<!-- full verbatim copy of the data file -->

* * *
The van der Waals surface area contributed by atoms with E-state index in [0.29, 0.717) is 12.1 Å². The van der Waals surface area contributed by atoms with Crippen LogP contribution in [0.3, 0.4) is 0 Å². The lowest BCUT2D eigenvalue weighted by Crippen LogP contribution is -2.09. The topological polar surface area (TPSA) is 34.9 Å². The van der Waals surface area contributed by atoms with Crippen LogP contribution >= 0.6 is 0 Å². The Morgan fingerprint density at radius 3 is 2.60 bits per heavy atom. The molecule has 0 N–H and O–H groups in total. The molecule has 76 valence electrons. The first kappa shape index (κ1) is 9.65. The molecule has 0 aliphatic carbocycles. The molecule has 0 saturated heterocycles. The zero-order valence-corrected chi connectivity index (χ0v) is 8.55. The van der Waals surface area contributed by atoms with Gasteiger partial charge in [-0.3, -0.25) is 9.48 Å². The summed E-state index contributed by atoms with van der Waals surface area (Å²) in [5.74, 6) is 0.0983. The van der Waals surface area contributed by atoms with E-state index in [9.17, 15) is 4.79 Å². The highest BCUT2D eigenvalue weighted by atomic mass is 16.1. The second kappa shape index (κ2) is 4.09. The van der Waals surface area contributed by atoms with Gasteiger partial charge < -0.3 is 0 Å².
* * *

The van der Waals surface area contributed by atoms with E-state index in [0.29, 0.717) is 12.1 Å². The van der Waals surface area contributed by atoms with Crippen LogP contribution in [0.3, 0.4) is 0 Å². The lowest BCUT2D eigenvalue weighted by Crippen LogP contribution is -2.09. The topological polar surface area (TPSA) is 34.9 Å². The van der Waals surface area contributed by atoms with Crippen LogP contribution >= 0.6 is 0 Å². The Morgan fingerprint density at radius 3 is 2.60 bits per heavy atom. The molecule has 0 N–H and O–H groups in total. The molecule has 76 valence electrons. The first kappa shape index (κ1) is 9.65. The molecule has 0 aliphatic carbocycles. The molecule has 0 saturated heterocycles. The zero-order valence-corrected chi connectivity index (χ0v) is 8.55. The van der Waals surface area contributed by atoms with Gasteiger partial charge in [-0.3, -0.25) is 9.48 Å². The summed E-state index contributed by atoms with van der Waals surface area (Å²) in [5.74, 6) is 0.0983. The van der Waals surface area contributed by atoms with E-state index in [9.17, 15) is 4.79 Å². The highest BCUT2D eigenvalue weighted by atomic mass is 16.1. The second kappa shape index (κ2) is 4.09. The van der Waals surface area contributed by atoms with Gasteiger partial charge < -0.3 is 0 Å².